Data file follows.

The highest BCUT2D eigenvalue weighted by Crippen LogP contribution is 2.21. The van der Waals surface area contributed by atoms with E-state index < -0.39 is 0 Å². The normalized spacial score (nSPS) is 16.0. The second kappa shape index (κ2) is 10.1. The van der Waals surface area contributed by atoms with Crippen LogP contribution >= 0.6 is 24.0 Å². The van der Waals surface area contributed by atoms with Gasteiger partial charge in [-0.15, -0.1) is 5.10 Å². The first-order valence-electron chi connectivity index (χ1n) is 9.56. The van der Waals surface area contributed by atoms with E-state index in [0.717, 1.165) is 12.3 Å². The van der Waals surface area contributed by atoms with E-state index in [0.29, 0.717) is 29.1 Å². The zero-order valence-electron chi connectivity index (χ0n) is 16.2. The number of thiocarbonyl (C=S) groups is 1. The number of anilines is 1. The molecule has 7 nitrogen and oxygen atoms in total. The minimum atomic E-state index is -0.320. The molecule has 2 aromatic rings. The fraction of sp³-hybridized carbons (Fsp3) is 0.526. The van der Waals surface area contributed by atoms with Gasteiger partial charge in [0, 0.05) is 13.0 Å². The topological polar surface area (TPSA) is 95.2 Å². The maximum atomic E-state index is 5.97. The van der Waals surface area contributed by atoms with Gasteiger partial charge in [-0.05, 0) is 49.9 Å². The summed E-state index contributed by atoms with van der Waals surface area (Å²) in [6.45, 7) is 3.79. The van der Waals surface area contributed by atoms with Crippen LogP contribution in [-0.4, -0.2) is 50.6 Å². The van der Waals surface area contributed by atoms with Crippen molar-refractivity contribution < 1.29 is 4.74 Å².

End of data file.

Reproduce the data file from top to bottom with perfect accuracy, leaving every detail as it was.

The highest BCUT2D eigenvalue weighted by Crippen LogP contribution is 2.21. The van der Waals surface area contributed by atoms with E-state index < -0.39 is 0 Å². The normalized spacial score (nSPS) is 16.0. The second kappa shape index (κ2) is 10.1. The van der Waals surface area contributed by atoms with Crippen LogP contribution >= 0.6 is 24.0 Å². The van der Waals surface area contributed by atoms with Gasteiger partial charge in [-0.15, -0.1) is 5.10 Å². The first-order valence-electron chi connectivity index (χ1n) is 9.56. The van der Waals surface area contributed by atoms with E-state index in [0.717, 1.165) is 12.3 Å². The van der Waals surface area contributed by atoms with E-state index in [0.29, 0.717) is 29.1 Å². The zero-order valence-electron chi connectivity index (χ0n) is 16.2. The number of thiocarbonyl (C=S) groups is 1. The number of anilines is 1. The molecule has 7 nitrogen and oxygen atoms in total. The minimum atomic E-state index is -0.320. The molecule has 2 aromatic rings. The fraction of sp³-hybridized carbons (Fsp3) is 0.526. The van der Waals surface area contributed by atoms with Gasteiger partial charge in [0, 0.05) is 13.0 Å². The topological polar surface area (TPSA) is 95.2 Å². The maximum atomic E-state index is 5.97. The van der Waals surface area contributed by atoms with Gasteiger partial charge in [-0.05, 0) is 49.9 Å². The summed E-state index contributed by atoms with van der Waals surface area (Å²) in [6.45, 7) is 3.79. The van der Waals surface area contributed by atoms with Crippen LogP contribution in [-0.4, -0.2) is 50.6 Å². The van der Waals surface area contributed by atoms with Crippen molar-refractivity contribution < 1.29 is 4.74 Å².